City Council concerned about crowds as virus spreads

  • City Council concerned about crowds as virus spreads
    City Council concerned about crowds as virus spreads

The Dahlonega City Council will be discussing whether or not to amend the State of Emergency Declaration and Ordinance, that they unanimously passed last week, to include more restrictions due to concerns over the spread of the coronavirus.
Lumpkin County, at press time, had 8 confirmed cases of the virus.  And the city council’s concerns were amplified this past weekend when large groups of out-of-towners and locals alike flocked to Lake Zwerner at the Yahoola Creek Reservoir, the trails of the Chattahoochee-Oconee National Forest and even parking lots of convenience stores in the area.
“Based on what I’ve been reading, anywhere from 140 to 1,000 people in Dahlonega could die if we do nothing,” said council member Roman Gaddis when the original ordinance was passed last week.
The influx of people in places that the city, the county and the USDA Forest Service had officially closed before the weekend alarmed city council members and prompted concerns over whether the restrictions they had imposed the week previous were enough.
Mayor Sam Norton took to social media to voice the concerns of the council in a video on Facebook, giving Dahlonega residents a hint of stricter policies to come.
“Some of the items that will be on the agenda and voted on will be some more restrictive business models which would include the closing of some businesses like day cares, nail salons, tanning salons, spas and massage venues,” said Norton in the video. “Other more restrictive business models would include hair salons and convenient stores. Also on the agenda would be an order to shelter-in-place and a citywide curfew. None of these will be in effect until voted on by the council.”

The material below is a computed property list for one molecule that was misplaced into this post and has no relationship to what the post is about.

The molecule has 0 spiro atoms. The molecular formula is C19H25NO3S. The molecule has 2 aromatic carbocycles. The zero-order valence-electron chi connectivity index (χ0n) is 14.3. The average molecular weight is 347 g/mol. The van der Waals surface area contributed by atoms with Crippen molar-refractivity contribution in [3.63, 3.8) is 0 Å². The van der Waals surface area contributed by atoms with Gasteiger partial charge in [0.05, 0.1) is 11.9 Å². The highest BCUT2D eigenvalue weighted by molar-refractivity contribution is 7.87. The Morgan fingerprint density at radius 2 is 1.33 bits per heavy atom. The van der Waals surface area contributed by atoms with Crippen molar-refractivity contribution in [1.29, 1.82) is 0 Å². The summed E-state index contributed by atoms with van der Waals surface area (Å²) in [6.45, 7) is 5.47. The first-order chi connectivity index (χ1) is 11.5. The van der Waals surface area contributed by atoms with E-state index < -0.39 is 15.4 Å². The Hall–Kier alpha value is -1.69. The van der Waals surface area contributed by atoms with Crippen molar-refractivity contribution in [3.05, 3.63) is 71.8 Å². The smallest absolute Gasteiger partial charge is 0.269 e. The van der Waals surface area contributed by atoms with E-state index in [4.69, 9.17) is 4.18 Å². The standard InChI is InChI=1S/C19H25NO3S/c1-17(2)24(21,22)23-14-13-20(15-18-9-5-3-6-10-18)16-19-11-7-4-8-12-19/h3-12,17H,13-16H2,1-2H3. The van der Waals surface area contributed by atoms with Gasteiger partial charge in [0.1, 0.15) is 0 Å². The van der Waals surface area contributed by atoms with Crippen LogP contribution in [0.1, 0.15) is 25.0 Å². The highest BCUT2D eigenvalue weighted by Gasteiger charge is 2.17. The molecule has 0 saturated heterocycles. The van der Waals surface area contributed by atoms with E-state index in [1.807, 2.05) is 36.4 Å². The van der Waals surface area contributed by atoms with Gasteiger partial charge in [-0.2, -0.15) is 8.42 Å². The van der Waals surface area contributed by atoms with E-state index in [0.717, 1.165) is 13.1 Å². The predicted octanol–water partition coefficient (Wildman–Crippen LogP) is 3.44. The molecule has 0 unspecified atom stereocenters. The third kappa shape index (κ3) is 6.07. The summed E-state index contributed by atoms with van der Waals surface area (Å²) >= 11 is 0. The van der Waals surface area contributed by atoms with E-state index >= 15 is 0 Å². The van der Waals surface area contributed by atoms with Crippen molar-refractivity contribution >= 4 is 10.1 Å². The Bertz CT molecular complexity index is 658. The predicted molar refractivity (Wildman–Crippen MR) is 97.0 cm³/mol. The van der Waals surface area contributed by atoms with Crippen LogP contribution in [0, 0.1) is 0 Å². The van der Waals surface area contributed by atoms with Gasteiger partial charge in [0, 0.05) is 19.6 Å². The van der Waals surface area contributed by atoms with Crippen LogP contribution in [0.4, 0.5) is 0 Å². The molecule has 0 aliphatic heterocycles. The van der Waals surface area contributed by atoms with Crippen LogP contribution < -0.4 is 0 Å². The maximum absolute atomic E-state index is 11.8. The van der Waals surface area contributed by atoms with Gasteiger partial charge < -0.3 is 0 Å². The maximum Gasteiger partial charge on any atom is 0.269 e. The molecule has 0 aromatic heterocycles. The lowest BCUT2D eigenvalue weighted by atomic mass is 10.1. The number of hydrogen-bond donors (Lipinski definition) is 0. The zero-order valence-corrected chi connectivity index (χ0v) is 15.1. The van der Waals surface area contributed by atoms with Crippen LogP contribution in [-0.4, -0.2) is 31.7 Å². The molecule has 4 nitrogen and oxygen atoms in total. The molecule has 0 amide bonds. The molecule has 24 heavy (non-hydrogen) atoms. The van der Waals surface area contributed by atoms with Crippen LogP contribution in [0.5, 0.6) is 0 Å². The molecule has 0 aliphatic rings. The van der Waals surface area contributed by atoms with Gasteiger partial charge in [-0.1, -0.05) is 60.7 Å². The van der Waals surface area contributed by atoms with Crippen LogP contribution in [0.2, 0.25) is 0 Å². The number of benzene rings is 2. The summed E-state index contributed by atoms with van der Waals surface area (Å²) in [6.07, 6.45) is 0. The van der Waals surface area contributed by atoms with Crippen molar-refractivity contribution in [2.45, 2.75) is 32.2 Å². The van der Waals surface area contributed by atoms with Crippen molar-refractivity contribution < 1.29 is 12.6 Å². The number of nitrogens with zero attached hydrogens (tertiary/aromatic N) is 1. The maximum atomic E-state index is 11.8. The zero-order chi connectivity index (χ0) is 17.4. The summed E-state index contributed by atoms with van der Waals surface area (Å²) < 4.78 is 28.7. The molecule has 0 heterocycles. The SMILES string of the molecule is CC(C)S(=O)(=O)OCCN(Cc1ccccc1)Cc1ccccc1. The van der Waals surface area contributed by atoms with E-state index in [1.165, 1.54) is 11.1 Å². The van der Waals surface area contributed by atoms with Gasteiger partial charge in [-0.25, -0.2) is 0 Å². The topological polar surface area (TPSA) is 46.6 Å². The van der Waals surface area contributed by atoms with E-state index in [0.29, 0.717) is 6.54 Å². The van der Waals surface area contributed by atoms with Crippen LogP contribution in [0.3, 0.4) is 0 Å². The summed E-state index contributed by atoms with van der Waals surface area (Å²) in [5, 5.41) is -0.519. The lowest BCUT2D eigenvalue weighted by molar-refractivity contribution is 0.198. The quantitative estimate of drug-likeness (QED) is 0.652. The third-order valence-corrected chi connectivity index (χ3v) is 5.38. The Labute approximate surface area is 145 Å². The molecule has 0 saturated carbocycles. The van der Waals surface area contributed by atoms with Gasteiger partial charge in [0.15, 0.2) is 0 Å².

The council would have to vote to allow Norton the authority to enact a shelter-in-place order or to enact a curfew in the city if they deem the restrictions necessary to combat the spread of COVID-19.
In a text to The Nugget on Saturday, March 28, councilman Ariemma voiced his concerns over the health of employees of “non-essential” businesses.
“Went to DQ with my wife,” the text read. “Drive-thru, that is. No telling how many people this young man at the window was exposed to today. Here’s a big problem. We need to close all non-essentials. Time to close Dahlonega, and the county needs to be with us on this.”


Ariemma also voiced his frustration concerning people not properly social distancing during this pandemic.
“I’m seeing too many bad practices going on,” he stated. “Too many tourists showing up, we need to discourage this.”
When the State of Emergency was proclaimed the previous week, council members JoAnne Taylor and Roman Gaddis had both voiced their concerns that Declaration and Ordinance 2020-18 wasn’t strict enough when it passed unanimously.
“The governor has hockey-pucked this to us by not setting uniform policies to protect our communities,” said Gaddis. “I wonder if what we are doing is enough. This is a global pandemic and we have to do our part to protect our community.”
The council is likely to discuss whether or not to amend its original proclamation to impose one or more of the restrictions Norton spoke of when they meet today, April 1, for its weekly special called virtual meeting on the ZOOM app at 4 p.m.
After discussions, the council will  vote to amend Declaration 2020-18 with whatever new restrictions they deem necessary to combat the spread of COVID-19 in Dahlonega and Lumpkin County.